“In order to succeed, we must help Afghanistan become sufficiently solid in order to withstand the insurgency. Because that is the only way to fight against terrorism.”
But two Nato members said on Friday they will not send more troops to Afghanistan unless its presidential runoff next month creates a legitimate government.
Eimert Van Middelkoop, the Dutch defence minister, said his country is awaiting the final election results “because the legitimacy of the Afghan government is key”, as well as a decision by Barack Obama, the US president, on his strategy in Afghanistan.
Soeren Gade, Danish defence minister, said allies will not increase troop levels until they are assured the new government in Kabul is committed to the Nato goals.
An official told the Associated Press news agency that McChrystal would not push Nato members to adopt his recommendations at Friday’s meetings, saying that he was expected to outline his vision of the war in Afghanistan.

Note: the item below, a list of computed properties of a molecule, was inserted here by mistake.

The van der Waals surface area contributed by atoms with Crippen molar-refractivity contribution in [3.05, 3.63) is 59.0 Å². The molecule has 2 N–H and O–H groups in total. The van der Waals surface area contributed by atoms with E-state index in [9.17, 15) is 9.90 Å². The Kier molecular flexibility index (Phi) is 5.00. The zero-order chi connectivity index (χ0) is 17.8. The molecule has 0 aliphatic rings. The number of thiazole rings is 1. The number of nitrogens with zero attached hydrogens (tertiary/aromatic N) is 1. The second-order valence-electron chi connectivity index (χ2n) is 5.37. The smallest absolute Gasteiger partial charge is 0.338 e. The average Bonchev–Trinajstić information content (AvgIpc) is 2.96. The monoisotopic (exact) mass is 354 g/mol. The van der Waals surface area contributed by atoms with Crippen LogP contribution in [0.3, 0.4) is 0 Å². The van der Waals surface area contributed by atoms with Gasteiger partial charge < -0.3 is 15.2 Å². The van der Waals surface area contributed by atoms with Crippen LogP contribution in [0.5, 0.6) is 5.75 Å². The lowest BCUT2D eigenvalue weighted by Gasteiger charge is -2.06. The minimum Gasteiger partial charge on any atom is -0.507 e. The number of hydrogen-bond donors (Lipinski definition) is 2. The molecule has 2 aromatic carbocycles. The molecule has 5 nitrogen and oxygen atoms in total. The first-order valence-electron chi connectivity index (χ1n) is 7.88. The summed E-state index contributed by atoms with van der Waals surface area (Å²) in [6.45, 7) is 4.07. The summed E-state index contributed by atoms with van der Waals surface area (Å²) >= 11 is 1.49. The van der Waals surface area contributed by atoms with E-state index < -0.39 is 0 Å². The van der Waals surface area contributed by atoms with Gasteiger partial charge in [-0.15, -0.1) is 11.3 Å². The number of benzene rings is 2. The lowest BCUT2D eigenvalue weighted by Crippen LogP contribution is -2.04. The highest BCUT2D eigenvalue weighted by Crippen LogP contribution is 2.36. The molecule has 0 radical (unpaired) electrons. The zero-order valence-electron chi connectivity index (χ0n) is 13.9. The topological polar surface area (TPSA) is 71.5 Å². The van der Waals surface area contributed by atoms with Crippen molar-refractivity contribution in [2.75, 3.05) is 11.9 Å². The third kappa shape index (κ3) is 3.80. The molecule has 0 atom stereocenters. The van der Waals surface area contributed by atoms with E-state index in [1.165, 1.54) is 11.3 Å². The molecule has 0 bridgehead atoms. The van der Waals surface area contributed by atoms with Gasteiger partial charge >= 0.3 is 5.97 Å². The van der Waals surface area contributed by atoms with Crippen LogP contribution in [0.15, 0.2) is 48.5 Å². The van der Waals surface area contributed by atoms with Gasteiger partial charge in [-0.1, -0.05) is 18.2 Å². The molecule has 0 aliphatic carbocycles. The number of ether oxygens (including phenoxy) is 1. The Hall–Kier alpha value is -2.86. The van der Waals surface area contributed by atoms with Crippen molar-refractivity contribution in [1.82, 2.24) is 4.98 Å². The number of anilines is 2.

A document seen by the news agency affirm Nato’s intention to begin a gradual transition of power to Afghan forces, but did not provide a deadline for such a move.
“[This] will entail a change in the nature of the security assistance provided to the Afghans and the balance of responsibility,” the document said.
Nato’s Afghan mission currently involves 65,000 US troops and 39,000 from allied nations.